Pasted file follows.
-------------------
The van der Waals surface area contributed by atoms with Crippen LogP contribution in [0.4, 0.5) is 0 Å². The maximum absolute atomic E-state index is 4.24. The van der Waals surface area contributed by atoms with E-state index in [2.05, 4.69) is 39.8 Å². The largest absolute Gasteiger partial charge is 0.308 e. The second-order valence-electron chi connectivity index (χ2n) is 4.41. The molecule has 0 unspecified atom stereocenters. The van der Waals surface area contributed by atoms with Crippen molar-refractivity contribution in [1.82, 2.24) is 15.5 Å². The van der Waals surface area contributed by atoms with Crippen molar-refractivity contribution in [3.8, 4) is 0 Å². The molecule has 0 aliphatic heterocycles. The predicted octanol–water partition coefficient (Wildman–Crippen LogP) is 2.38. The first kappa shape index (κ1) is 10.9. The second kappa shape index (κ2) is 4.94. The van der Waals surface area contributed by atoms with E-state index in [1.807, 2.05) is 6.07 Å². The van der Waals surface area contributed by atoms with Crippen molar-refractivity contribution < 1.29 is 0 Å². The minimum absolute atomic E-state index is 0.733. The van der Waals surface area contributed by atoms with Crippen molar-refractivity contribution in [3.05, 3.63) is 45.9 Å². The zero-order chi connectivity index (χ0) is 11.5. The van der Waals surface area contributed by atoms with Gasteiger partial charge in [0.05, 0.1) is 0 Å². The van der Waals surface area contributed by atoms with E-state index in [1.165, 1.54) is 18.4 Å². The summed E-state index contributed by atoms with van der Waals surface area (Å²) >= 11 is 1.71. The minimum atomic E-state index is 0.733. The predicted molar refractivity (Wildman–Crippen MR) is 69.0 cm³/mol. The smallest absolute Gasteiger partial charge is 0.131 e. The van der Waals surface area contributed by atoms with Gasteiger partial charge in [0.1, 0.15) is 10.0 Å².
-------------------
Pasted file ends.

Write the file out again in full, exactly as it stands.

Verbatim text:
The van der Waals surface area contributed by atoms with Crippen LogP contribution in [0.4, 0.5) is 0 Å². The maximum absolute atomic E-state index is 4.24. The van der Waals surface area contributed by atoms with E-state index in [2.05, 4.69) is 39.8 Å². The largest absolute Gasteiger partial charge is 0.308 e. The second-order valence-electron chi connectivity index (χ2n) is 4.41. The molecule has 0 unspecified atom stereocenters. The van der Waals surface area contributed by atoms with Crippen molar-refractivity contribution in [1.82, 2.24) is 15.5 Å². The van der Waals surface area contributed by atoms with Crippen molar-refractivity contribution in [3.8, 4) is 0 Å². The molecule has 0 aliphatic heterocycles. The predicted octanol–water partition coefficient (Wildman–Crippen LogP) is 2.38. The first kappa shape index (κ1) is 10.9. The second kappa shape index (κ2) is 4.94. The van der Waals surface area contributed by atoms with E-state index in [1.807, 2.05) is 6.07 Å². The van der Waals surface area contributed by atoms with Crippen molar-refractivity contribution < 1.29 is 0 Å². The minimum absolute atomic E-state index is 0.733. The van der Waals surface area contributed by atoms with Crippen molar-refractivity contribution in [3.05, 3.63) is 45.9 Å². The zero-order chi connectivity index (χ0) is 11.5. The van der Waals surface area contributed by atoms with Gasteiger partial charge in [0.05, 0.1) is 0 Å². The van der Waals surface area contributed by atoms with E-state index in [1.165, 1.54) is 18.4 Å². The summed E-state index contributed by atoms with van der Waals surface area (Å²) >= 11 is 1.71. The minimum atomic E-state index is 0.733. The predicted molar refractivity (Wildman–Crippen MR) is 69.0 cm³/mol. The smallest absolute Gasteiger partial charge is 0.131 e. The van der Waals surface area contributed by atoms with Gasteiger partial charge in [0.1, 0.15) is 10.0 Å².